During a live speech at Georgetown University, Facebook CEO Mark Zuckerberg identified the three biggest threats to free speech online
- Mark Zuckerberg shared his thoughts on freedom of expression and Facebook's role on the internet during a 35-minute speech at Georgetown University.
- During the speech, the Facebook CEO and cofounder focused on how free expression on the site had led to powerful social movements, and he identified three major threats to freedom of speech on the internet.
- Zuckerberg said he was concerned by the spread of laws that restrict free speech online, admitted that Facebook and other social media platforms run the risk of restricting their users' speech, and said that people are trying to redefine what types of speech are dangerous.
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Speaking to a live audience at Georgetown University, Facebook CEO Mark Zuckerberg defended Facebook's role in providing a voice to more than 2 billion people of around the world, and why he feels it's essential to protect freedom of expression on the internet.
"People having the power to express themselves at scale is a new kind of force in the world - a Fifth Estate alongside the other power structures of society," Zuckerberg said. "People no longer have to rely on traditional gatekeepers in politics or media to make their voices heard, and that has important consequences."Though Facebook has faced constant criticism for allowing misinformation to spread on the platform, Zuckerberg focused on the positive action that has resulted from people expressing themselves freely on social media. During the 35-minute speech, Zuckerberg pointed to the spread of social movements like #MeToo and #BlackLivesMatter as examples of free speech being used for good.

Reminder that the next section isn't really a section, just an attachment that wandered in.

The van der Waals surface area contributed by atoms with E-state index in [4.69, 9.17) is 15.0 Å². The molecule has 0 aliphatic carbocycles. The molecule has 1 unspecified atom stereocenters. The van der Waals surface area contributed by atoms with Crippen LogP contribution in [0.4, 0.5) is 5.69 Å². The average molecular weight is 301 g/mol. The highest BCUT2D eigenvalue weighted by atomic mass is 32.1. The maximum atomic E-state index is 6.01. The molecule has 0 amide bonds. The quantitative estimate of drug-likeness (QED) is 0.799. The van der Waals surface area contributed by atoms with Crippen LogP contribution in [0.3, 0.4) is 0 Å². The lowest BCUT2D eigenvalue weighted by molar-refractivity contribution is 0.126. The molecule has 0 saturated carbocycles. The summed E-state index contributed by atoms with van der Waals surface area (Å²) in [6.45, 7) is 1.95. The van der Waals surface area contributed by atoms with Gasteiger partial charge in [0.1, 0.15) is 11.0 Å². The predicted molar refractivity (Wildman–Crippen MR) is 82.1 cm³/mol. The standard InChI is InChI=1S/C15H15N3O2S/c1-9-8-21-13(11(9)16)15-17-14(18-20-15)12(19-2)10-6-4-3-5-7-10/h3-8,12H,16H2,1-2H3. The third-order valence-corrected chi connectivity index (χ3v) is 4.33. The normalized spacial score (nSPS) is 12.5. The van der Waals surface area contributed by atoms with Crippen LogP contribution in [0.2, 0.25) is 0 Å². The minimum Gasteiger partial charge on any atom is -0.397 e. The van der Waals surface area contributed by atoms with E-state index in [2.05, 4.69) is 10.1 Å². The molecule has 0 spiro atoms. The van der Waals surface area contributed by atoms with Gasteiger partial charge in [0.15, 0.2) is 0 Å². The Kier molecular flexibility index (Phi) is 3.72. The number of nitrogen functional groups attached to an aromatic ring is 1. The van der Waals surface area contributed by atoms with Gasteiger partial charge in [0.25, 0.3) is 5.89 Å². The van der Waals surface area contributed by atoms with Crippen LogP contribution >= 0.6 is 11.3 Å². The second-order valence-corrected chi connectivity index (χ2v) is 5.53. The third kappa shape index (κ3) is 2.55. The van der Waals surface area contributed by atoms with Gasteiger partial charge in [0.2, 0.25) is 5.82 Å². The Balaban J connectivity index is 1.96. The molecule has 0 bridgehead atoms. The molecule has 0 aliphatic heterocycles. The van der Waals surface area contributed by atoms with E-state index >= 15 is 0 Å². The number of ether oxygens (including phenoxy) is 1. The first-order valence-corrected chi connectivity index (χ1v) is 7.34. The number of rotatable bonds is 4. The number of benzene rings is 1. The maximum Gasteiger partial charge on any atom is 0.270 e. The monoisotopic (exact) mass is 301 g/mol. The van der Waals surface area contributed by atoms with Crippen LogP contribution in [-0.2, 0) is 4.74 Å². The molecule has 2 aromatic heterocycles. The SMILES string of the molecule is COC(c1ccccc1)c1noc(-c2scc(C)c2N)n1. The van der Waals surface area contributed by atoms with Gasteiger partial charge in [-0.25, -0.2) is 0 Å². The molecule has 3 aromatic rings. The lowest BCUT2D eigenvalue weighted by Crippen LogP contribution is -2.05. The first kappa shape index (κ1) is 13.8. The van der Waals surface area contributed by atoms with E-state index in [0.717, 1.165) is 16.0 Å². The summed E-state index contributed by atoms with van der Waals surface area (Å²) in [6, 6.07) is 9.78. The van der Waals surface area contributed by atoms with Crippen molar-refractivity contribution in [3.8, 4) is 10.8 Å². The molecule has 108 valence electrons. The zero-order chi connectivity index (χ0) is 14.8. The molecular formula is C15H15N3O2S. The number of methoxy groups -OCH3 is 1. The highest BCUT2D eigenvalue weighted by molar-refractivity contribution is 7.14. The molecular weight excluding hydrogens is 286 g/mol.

Zuckerberg acknowledged that many of the Russian agents who meddled with the 2016 presidential election used fake identities to pose as Americans and spread "distasteful" content. But he said rather than restricting what can be said on Facebook, it's more important for the company to focus on preventing fake accounts from making an impact.
"Focusing on authenticity and verifying accounts is a much better solution than an ever-expanding definition of what speech is harmful," Zuckerberg said. He said that Facebook identifies 99 percent of terrorist content before it appears in anyone's feed, and the company removes billions of fake accounts every year, often within a few minutes of them signing up for the site.
While discussing the steps Facebook has taken to defend freedom of expression, Zuckerberg also identified the three largest threats he sees to free speech on the internet, and around the world. He mentioned the increase and spread of laws that restrict free speech online, admitted that Facebook and other social media platforms run the risk of restricting their users' speech, and said that people are trying to redefine what types of speech are dangerous.